Schizophrenia and oestrogens — is there an association?

  • Anita Riecher-Rössler
  • Heinz Häfner
Original Articles

DOI: 10.1007/BF02190244

Cite this article as:
Riecher-Rössler, A. & Häfner, H. Eur Arch Psychiatry Clin Nuerosci (1993) 242: 323. doi:10.1007/BF02190244

Summary

Some early psychiatrists already believed that schizophrenic disorders were associated with a disturbed balance of sexual hormones. This belief was based on the observation of a. an “insufficient functioning of the sexual glands” with so-called “hypoestrogenism”, and b. an influence of ovarian function on schizophrenic psychoses. As this review shows, there are findings from recent research which seem to confirm that estrogens may have a protective effect in schizophrenia. There are also occasional hints at a possible “hypoestrogenism” in schizophrenia. In our own epidemiological, clinical and animal studies the hypothesis of a protective effect of oestrogens was for the first time systematically examined and confirmed. Oestrogens seem to modulate the sensitivity of D2-receptors in the brain, and clinically they seem to have a neuroleptic-like effect. These findings may have important implications for the prevention and therapy of schizophrenic disorders. Furthermore, our findings indicate the need to reinvestigate the question of a disturbed balance of sexual hormones in schizophrenic disorders. Further research on the role of oestrogens in schizophrenic disorders could in our opinion contribute to understanding the still unclear, possibly aetiologically heterogeneous pathogenetic mechanism of schizophrenic psychoses.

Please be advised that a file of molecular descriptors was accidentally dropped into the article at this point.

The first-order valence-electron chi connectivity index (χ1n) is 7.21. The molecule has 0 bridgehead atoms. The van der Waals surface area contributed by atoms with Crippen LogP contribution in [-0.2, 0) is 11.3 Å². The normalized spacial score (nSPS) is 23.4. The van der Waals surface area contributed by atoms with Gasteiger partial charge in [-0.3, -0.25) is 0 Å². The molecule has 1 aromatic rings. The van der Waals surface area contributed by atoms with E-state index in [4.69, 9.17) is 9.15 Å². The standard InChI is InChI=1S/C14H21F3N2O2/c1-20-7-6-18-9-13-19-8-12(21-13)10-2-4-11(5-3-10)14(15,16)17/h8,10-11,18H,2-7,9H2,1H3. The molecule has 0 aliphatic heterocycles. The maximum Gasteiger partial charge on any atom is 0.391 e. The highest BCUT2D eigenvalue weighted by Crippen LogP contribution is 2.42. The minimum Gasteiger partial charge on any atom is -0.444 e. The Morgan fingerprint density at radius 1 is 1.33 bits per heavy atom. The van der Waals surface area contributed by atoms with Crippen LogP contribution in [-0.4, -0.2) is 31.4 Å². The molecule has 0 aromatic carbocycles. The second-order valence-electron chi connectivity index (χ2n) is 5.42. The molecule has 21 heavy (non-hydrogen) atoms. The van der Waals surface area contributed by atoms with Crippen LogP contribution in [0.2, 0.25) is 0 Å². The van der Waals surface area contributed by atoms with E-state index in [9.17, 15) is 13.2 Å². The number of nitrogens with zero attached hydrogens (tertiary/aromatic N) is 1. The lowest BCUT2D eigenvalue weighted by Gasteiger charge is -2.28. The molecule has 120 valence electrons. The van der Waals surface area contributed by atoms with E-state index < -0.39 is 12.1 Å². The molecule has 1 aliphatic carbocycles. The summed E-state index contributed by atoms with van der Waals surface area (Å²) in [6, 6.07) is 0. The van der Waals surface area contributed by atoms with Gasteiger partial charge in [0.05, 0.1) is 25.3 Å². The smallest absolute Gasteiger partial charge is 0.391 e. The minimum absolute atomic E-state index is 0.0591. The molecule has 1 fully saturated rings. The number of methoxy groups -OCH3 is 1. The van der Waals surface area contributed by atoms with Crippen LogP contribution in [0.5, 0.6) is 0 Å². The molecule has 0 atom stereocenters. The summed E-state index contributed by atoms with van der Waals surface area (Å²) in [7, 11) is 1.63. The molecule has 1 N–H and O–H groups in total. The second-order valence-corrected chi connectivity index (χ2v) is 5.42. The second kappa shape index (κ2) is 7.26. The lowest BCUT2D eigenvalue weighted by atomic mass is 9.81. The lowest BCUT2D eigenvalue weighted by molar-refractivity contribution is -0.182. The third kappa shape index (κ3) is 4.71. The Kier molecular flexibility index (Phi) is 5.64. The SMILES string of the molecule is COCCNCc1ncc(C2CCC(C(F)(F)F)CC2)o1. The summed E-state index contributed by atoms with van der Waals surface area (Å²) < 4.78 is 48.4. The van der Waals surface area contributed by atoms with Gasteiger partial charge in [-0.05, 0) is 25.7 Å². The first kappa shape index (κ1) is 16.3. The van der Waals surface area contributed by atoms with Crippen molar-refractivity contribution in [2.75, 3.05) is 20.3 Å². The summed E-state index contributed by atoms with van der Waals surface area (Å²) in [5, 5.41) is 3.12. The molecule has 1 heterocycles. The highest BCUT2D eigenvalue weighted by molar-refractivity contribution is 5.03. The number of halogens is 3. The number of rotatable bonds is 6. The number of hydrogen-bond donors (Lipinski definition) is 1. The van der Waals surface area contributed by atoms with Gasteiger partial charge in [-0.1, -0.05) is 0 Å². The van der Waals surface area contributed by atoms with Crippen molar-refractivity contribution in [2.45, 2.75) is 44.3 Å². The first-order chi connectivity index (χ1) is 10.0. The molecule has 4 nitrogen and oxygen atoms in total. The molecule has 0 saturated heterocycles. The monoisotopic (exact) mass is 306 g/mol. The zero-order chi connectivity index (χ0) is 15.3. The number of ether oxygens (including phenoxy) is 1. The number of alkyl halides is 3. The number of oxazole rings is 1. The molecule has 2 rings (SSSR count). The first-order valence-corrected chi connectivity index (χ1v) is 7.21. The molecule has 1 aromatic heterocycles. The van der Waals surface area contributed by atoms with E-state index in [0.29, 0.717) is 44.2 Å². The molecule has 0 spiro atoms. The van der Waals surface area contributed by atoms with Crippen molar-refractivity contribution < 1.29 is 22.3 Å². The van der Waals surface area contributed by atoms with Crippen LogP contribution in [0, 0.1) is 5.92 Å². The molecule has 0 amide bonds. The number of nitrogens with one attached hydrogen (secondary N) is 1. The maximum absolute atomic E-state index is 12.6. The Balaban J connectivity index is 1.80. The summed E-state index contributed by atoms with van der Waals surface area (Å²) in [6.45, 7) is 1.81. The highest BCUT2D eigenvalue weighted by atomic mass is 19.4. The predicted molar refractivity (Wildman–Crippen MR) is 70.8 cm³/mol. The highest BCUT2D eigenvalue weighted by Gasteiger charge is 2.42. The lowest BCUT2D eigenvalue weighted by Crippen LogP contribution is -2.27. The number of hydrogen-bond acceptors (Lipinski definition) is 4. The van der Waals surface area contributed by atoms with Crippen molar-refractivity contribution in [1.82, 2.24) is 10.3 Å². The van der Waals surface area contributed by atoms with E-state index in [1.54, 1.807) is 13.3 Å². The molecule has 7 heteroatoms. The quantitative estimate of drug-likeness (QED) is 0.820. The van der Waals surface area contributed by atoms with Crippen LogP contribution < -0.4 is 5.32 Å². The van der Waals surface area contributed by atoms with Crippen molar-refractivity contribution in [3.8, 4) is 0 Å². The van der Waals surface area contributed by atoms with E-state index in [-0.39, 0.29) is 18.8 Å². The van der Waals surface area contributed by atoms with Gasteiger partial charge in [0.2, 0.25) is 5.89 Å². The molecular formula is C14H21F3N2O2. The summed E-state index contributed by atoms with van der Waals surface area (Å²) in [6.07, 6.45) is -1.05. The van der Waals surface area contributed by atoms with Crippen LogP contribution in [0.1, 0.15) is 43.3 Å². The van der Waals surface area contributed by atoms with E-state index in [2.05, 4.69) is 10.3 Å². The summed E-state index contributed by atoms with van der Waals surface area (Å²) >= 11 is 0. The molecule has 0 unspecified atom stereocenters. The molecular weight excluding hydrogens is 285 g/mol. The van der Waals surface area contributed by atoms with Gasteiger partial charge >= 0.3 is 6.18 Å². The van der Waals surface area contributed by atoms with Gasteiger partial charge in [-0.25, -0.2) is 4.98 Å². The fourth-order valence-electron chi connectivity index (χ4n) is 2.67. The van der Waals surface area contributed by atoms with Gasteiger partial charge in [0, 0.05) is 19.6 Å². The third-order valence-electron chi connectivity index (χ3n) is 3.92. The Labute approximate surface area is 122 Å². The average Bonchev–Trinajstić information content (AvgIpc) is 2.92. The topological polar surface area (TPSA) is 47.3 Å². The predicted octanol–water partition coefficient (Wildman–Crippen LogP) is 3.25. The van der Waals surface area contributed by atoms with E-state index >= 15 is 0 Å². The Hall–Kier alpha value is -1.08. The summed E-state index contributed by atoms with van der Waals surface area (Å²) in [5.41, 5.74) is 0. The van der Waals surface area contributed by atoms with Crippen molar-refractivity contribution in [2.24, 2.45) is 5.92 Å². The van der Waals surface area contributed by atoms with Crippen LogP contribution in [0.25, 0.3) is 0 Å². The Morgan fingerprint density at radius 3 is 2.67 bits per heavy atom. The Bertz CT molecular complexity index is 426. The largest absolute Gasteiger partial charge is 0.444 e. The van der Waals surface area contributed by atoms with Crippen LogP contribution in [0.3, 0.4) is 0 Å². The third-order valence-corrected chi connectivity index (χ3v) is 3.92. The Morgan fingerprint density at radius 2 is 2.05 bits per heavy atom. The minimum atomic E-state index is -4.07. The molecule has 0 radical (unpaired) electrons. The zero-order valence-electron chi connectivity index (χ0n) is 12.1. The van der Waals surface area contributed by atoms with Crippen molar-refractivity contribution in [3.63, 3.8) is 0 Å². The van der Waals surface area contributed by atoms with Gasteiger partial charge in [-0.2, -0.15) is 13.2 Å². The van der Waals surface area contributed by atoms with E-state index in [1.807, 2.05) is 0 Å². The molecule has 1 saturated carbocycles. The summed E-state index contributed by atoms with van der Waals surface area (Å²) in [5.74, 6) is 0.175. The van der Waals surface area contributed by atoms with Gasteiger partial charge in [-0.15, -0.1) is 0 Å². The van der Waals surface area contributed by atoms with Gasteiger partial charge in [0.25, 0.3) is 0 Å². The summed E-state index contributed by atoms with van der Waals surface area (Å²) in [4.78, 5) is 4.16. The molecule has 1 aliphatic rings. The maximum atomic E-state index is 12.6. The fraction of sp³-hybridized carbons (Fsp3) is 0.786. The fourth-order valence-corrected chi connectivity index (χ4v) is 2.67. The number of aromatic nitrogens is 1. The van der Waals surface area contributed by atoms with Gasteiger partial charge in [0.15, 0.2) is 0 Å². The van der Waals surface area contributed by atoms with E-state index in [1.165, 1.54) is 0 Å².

Key words

Schizophrenia Oestrogens Ovarian function Menstrual cycle Menopause 

Copyright information

© Springer-Verlag 1993

Authors and Affiliations

  • Anita Riecher-Rössler
    • 1
  • Heinz Häfner
    • 1
  1. 1.Central Institute of Mental HealthMannheim 1Germany